My experience at the Wisconsin Student Short Films screening in Monona Terrace on Saturday almost started out disastrously. I thought it started at 2:30 p.m., though 2 was printed clearly on my ticket. Fortunately, I got in right at the beginning of the first short, Connor Owens' Dante.
And I'm glad I did. I love the shorts collections. There's always something for everyone, like having a remote in the theater to flip channels, and this collection didn't disappoint. From the frantic to the funny, the poignant to the paprika, it was 130 minutes of really good cinema.
Dante is described as a "presentation of a haphazard collection of bold personalities" and indeed it was. Perhaps it was my rushed entry, but I found it confusing to follow. That didn't, however, detract from the characters encountered.
Next up was The Decaying Self Film from Levi Stair. Featuring startling imagery and very fast moving, it took me until after the beginning of the following short to realize what I had just seen. We witness, in three minutes, the slow destruction of a hooded prisoner. Probably intentional, it was disturbing yet timely sensory overload.
Farmer John from Megan Katz, centered on Farmer John (of course) who went from engineer to marijuana farmer to prisoner to dairy farmer and who describes those years in a straightforward and amusing way. I wasn't sure if it was fictional or a documentary. Either way, the film worked since I found that I liked Farmer John (the person as well as the film).
Easily the most emotional of the selections was I Have A Sister from Amrys O. Williams. She tells the story of ayounger sister who, at two months old, suffered brain damage from an adverse reaction to the DPT vaccine. The on-camera interviews with her parents as well as Williams' own recollections gave Vali the voice she never had during her short 18 years. Although the audience wasn't purposely led down a maudlin path, the idea that such destruction from a simple immunization was quite sobering.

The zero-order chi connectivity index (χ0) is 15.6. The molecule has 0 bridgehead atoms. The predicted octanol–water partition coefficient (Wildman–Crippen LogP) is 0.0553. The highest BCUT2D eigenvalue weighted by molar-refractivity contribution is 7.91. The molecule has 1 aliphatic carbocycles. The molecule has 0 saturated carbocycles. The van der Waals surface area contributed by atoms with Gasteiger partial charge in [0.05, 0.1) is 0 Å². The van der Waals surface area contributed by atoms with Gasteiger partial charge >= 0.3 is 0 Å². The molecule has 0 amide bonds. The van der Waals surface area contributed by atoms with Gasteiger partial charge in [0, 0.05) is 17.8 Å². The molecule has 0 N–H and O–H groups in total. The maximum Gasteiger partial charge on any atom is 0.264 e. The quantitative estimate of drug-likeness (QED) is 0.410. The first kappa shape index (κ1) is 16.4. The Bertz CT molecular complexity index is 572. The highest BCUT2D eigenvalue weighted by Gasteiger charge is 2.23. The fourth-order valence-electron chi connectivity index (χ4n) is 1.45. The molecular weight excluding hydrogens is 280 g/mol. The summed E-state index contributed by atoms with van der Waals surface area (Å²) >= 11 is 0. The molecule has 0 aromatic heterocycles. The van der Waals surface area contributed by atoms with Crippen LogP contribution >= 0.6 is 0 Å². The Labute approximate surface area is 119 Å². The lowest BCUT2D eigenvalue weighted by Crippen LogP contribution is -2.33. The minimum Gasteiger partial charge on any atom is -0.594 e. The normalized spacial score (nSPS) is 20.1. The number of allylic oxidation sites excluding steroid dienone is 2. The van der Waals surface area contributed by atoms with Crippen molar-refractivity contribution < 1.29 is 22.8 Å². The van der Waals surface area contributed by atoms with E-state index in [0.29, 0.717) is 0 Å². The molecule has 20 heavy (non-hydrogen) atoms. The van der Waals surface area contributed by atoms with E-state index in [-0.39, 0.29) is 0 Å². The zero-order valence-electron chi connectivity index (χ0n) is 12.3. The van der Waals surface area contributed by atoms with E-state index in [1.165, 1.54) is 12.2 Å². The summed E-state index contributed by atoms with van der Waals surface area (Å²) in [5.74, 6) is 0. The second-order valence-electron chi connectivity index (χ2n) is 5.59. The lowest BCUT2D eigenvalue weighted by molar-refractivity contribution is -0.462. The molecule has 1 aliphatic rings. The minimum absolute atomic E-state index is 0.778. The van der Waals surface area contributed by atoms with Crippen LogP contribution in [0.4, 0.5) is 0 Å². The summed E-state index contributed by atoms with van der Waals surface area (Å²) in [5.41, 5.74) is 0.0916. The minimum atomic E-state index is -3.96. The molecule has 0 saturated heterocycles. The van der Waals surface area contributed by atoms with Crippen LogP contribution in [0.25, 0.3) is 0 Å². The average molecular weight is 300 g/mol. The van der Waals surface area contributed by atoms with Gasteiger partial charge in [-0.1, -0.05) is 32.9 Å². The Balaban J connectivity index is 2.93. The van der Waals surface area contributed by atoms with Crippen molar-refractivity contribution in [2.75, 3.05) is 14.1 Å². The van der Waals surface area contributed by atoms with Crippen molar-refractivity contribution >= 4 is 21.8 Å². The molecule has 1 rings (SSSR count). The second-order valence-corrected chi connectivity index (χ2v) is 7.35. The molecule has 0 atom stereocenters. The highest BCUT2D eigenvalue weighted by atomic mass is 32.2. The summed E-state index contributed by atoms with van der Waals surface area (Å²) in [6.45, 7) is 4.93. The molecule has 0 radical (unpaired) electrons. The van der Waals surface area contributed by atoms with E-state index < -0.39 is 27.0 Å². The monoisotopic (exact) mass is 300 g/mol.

The Moral from John Soat was the shortest entry clocking in at only one minute. I have to say that I didn't understand it at all even after reading the film's short description. But the animation was vivid.
The winner for comedy relief has to go to Oh, Paprika from Anna Krutzik. Paprika is a cat that seems quite normal as far as cats are concerned; Krutzik seems to know what Paprika demands, which makes her delusional as far as I'm concerned. Funny.
In Otto's Day, Ji-Sun O introduces an old man living alone in a quiet apartment building with a front stoop that he likes to sit on for the short times he leaves his bed to venture forth.
Imagine being told you were probably going to die within three years. Then imagine that 20 years had gone by, your life was getting tougher and yet you still existed. Jonathan Bothun's Passing Through tells the story of Raymond Rosenberg who was diagnosed with AIDS in 1987 but still lives on. And he doesn't know why. And doesn't know if he wants to.
The Shadow Of The Night from Justin Daering gives us an old fashioned vampire movie with updated costuming and backdrops. And no dialogue. It's a fun film, even though the vampire still gets it in the end.
If Woody Allen did a movie about a laundromat, Spin Cycle by Michael Anderson and Andrew Napier might be it. One washing machine is available, and two people vying for it and ruining each other's clothes in the process. A happy and potentially romantic ending? What more could you want?
Them's Trying Times To Be A Canine from Joseph Kraemer finished up the afternoon with this animated short about a downtrodden mutt who bites off more than he can chew after a chance cocktail meeting.
Exiting once more into daylight, I wondered about how the order of these films was programmed. I would much have preferred to have left with Passing Through or I Have A Sister still on my mind instead of the animated pooch. But perhaps that is the nature and the charm of the short film -- enjoy them quickly while they last. And I did.